Similarly the prism and stripe effects, allowing you to 'remix' your image – it just seems like a good way to create a Pink Floyd album cover. It doesn't make them look any better, and it's certainly not something I'd share on social media and be proud of.
One area that HTC has firmly wedged itself into is entertainment: whether that's using the phone for watching movies, listening to music, playing games or even letting it control your whole media system, the One M9 is really rather good for all of these things.
The BoomSound speakers should get the credit for a lot of things here, as they're the reason that HTC has managed to bag the tag of being so good at audio.
When I first heard what HTC was doing with these in 2013, I thought it was a stupid idea - making a phone better at playing sounds out loud was just going to appeal to the juvenile delinquents who play tinny music on a bus, right?
But then I found that I would put music on when working at home, show YouTube video to friends and even use the handset without headphones when using guided exercise apps - things I've never done before with a standard phone.
The sound is rich and loud, the extra space HTC allows meaning there's a lot of room for the audio to echo and gain in timbre. In short, it worked - and even the internal BoomSound optimizations were smart. Using the technology again makes sense - I'm still not convinced that the speakers couldn't have been made smaller in the same way as on other Desire devices in the HTC line.
It seems this is equal parts branding as it is technology holding back - HTC wants the speakers to be seen to give the impression of a flagship phone. I get that, but a slightly sleeker device would have felt like a step forward this year.
Enough of the look of the speakers though - how impressive is the audio capability of this phone? Very good, putting it simply.
The HTC BoomSound integration with Dolby technology really does improve the quality of the music, whether with or without headphones.
When listening to music through the speakers, the One M9 will automatically add a notification at the top of the screen to let you know which 'mode' the BoomSound speakers are pumping audio out in, either theater or music.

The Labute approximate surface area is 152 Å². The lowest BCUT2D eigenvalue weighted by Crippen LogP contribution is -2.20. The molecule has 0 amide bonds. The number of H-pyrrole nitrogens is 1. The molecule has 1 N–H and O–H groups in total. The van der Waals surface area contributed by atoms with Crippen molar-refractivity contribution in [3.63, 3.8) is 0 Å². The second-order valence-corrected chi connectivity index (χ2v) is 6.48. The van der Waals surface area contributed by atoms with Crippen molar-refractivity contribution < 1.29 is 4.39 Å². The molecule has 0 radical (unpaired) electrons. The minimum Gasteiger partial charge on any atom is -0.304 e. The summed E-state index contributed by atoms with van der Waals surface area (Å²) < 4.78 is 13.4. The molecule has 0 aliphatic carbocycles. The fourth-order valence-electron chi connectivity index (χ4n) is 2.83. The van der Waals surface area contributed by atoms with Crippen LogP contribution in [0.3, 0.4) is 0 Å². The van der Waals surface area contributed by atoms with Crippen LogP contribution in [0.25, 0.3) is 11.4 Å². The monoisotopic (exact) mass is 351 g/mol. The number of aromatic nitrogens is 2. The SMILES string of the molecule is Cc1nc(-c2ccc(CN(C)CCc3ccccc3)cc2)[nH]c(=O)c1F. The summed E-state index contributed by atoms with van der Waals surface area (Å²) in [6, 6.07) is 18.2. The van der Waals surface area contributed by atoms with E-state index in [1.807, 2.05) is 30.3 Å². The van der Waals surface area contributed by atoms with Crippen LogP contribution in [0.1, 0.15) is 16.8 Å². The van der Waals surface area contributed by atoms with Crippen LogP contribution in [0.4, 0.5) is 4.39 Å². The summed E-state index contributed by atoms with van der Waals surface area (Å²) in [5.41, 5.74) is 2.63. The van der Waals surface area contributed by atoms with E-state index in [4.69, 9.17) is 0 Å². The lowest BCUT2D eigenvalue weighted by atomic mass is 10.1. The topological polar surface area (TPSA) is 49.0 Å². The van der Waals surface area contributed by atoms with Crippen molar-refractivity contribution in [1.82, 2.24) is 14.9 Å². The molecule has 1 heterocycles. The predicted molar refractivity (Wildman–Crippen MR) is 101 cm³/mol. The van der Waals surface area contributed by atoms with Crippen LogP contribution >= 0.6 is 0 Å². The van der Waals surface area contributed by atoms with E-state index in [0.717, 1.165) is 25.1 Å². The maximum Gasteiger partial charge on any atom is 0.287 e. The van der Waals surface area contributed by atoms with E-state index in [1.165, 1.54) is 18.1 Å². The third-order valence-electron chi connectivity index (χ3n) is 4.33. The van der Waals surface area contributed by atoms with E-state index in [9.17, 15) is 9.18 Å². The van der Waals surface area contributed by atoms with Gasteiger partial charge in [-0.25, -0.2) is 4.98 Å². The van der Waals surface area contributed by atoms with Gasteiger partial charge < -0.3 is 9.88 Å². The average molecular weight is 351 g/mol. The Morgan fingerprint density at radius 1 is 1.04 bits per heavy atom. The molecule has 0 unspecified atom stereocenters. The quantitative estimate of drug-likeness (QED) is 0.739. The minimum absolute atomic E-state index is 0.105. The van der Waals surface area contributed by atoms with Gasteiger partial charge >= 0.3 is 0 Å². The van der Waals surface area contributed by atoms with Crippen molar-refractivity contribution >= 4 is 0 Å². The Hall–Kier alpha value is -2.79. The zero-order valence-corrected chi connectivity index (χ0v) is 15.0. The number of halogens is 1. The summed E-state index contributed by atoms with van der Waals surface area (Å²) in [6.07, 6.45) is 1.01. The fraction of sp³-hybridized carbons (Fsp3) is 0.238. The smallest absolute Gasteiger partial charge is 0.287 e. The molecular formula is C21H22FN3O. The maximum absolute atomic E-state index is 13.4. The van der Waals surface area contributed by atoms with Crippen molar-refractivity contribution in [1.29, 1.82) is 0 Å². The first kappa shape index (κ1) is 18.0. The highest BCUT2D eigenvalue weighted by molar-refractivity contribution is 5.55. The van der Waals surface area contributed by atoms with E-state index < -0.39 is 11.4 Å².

It's irritating that the phone doesn't switch this automatically, as it's clear that if you're using Netflix you'll need to be in theater mode, and if Spotify is up, then it's music.
Speaking of the streaming service, the music app on the One M9 is starting to feel a little redundant given the popularity of on-demand music, which explains why nothing has really changed of late with the app, apart from making it look more like the Google Play icon and thus causing confusion when selecting it in your apps menu.
If you do have a full audio arsenal of MP3s to throw onto your One M9, then you'll be pleased with the experience, as it's got downloadable lyrics, clever visualizations and a bright and clear interface.
There's no hi-res audio on offer though, and this is starting to trickle through as something people are looking for in a phone. Both LG and Sony are making a big deal of it, and Tidal is growing in popularity as a high resolution streaming option. I don't think HTC has missed out by not including it here, but it would have been a nice improvement.
Watching video on the HTC One M9 is fine, although the automatic brightness settings are a little on the dim side. Even watching stuff in bed, where a low brightness is OK, I found that I wanted to keep pushing the clarity of the display up, which obviously affects battery life.
HTC still hasn't got a dedicated video app, so if you want to sideload any video onto the device then you'll need to find it in the Gallery app or through Google Play Movies, but it's not particularly onerous to do so.
The sharpness and contrast ratios are impressive though, and if you've got the phone propped up somewhere then the BoomSound speakers make a nice addition.
I've yet to notice anything coming close to Dolby virtual surround sound coming out of them when it comes to watching video though. To me, surround sound is when you have moments where you're not sure if there's someone approaching to the side - all I felt here was that the dialogue was clearer.
That's not a bad thing, but don't get excited and think that buying this phone will replace a home cinema system. Then again if you did, I'd worry for your sanity.
Peel Smart remote
HTC's SenseTV app has disappeared, to be replaced by the Peel Smart Remote option. Given this was the power behind the app originally, it makes sense that HTC should cease bothering putting its own skin on and let the current app do the talking.
It's an odd app in terms of quality, ranging from the sublime to the ridiculous. When displaying what shows are on, or those you might like, the pictures look low res and stretched as it pulls them from the local channel servers.
Given this is one of the first things you'll see when turning on the app it won't fill you with glee.
But go a little further and you'll see that this is a very powerful app indeed. The set up for the main TVs couldn't be easier, and by simply entering your post code the channels are almost always spot on.